Manchester United’s plan yet to come together while Arsenal surged with Ozil

Early-season struggles and signing of Ozil forcing a rethink of champions' prospects

Rio Ferdinand has had to re-evaluate his assessment of Manchester United's prospects after a tumultuous start to the season.  Matthew Peters / Getty Images
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Rio Ferdinand looked over the harbour in Yokohama, during Manchester United’s pre-season tour.

“Chelsea and City, I don’t see anyone else challenging us for the title,” he said. “Tottenham and Arsenal might have a little push, but I can’t see anyone breaking into that top three.”

Three months later and Ferdinand is again by the sea, in San Sebastian, for his side’s game against Real Sociedad. He turned 35 yesterday, and he has re-evaluated his opinion of who can win the Premier League.

He provides a one word answer when asked about his change of mind.

“Ozil,” he says. “When we spoke about Arsenal in July, they hadn’t signed him. He’s changed the fortunes of the club, galvanised the dressing room. When you sign a world-class player, every other player wants to step up and get to the level that he’s at.”

United were the beneficiaries when they signed Van Persie from Arsenal last season.

“I saw the reaction from the players when Robin walked in,” said the former goalkeeping coach Eric Steele. “Saw the nodding heads and looks of approval from every player. Even if they said nothing, their body language said it all.

“This wasn’t a player being promoted from the youth ranks, nor someone few had heard of. This was a bona fide, top-class forward at the peak of his career and United had signed him from a huge club. Robin’s arrival lifted everybody because he’s a fantastic player.”

Despite their best efforts, United did not sign the same calibre of player in the close season and endured their worst start since 1989/90, when they finished 13th. Form has improved and United are eight games unbeaten, though they have yet to win against a side in the top half of the table. They have another opportunity, against leaders Arsenal, at Old Trafford on Sunday.

Until Roman Abramovich’s money arrived at Chelsea in 2004, United and Arsenal were the biggest rivalry in English football.

“Arsenal are our biggest rivals,” the former United captain Roy Keane said in 2004. “They’ve been our biggest challengers in the last 11 years. Games against Liverpool, City and Leeds mean a lot to the fans, and I can understand that, but Arsenal are our biggest challengers. The rivalry is based on respect and it goes both ways.”

That changed as Arsenal’s trophy drought, since 2005, continued.

“There aren’t the same personalities or clashes as in the past for United v Arsenal games,” says Ferdinand, who is in his 11th season at Old Trafford.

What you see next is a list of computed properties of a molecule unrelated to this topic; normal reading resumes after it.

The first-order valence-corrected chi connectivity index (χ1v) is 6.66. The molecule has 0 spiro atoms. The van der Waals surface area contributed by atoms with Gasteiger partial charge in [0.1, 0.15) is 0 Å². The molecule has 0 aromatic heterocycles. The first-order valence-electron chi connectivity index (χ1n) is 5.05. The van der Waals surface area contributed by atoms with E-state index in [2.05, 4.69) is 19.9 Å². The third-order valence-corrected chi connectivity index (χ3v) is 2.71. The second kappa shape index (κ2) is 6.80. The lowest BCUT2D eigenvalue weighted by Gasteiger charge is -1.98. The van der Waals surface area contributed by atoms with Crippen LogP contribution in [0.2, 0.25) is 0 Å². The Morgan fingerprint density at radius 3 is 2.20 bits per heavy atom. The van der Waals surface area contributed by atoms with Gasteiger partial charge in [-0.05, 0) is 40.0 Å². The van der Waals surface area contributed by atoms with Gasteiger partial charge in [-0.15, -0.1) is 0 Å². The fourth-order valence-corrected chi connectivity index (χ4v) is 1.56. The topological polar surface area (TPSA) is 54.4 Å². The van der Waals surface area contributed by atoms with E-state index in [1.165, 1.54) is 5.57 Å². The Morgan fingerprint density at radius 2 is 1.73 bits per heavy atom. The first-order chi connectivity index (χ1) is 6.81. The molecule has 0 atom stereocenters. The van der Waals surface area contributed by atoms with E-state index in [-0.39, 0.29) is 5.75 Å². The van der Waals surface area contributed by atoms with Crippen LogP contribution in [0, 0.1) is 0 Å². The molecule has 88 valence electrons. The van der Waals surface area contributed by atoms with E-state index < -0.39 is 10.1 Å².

“Our rivals in the last two years have been City. Before that it was Chelsea, before that Arsenal. Arsenal look like they could be in contention but it’s too early to say whether they are going to be genuine contenders because we’re not even at Christmas. That’s when I look at the table after four matches in 12 days and think: ‘Right, it’s us and them’.”

United trail Arsenal by eight points after 10 games.

“We’ve been 12 or 14 points behind and come back to win the league,” Ferdinand says. “We want to get a good run of winning games together, 10 or 15 matches, that gets us back at the top. We haven’t had consistency this season, not just in the big games, as people have pointed out. We have to win every game. You win titles by beating the best teams and we haven’t done that so far this season. We can’t continue like that.”

Ferdinand concedes that an adjustment has been required after a summer of change at Old Trafford.

“We’ve been getting to know what the new manager wants and building an understanding,” he says. “There has to be a bedding-in period and we’ve had that. Now you can see there’s more of an understanding between the players and about what the manager wants. You can’t expect everything to be the same after a change of manager, but our manager has got some great ideas and it’s up to us to implement them on the pitch.”

United, in an uncustomary eighth place, are improving steadily, but their five wins have come against teams in the bottom eight. United have used more players than any other team; none of their outfield players has started all 10 league games.

Thirteen teams have conceded fewer goals than United, performances have not convinced and the slim confidence from better results is still fragile.

The 1,800 travelling fans in Spain sang David Moyes’s name in the wind and rain of San Sebastian as they watched with interest the side he will be given time to build draw 0-0. A win against Arsenal will give United their biggest boost of the season.

“It’s a massive game for both clubs,” Wayne Rooney says. “If they win then they’re 11 points clear of us. If we win, we close it to five, keep our run going and edge closer to them.”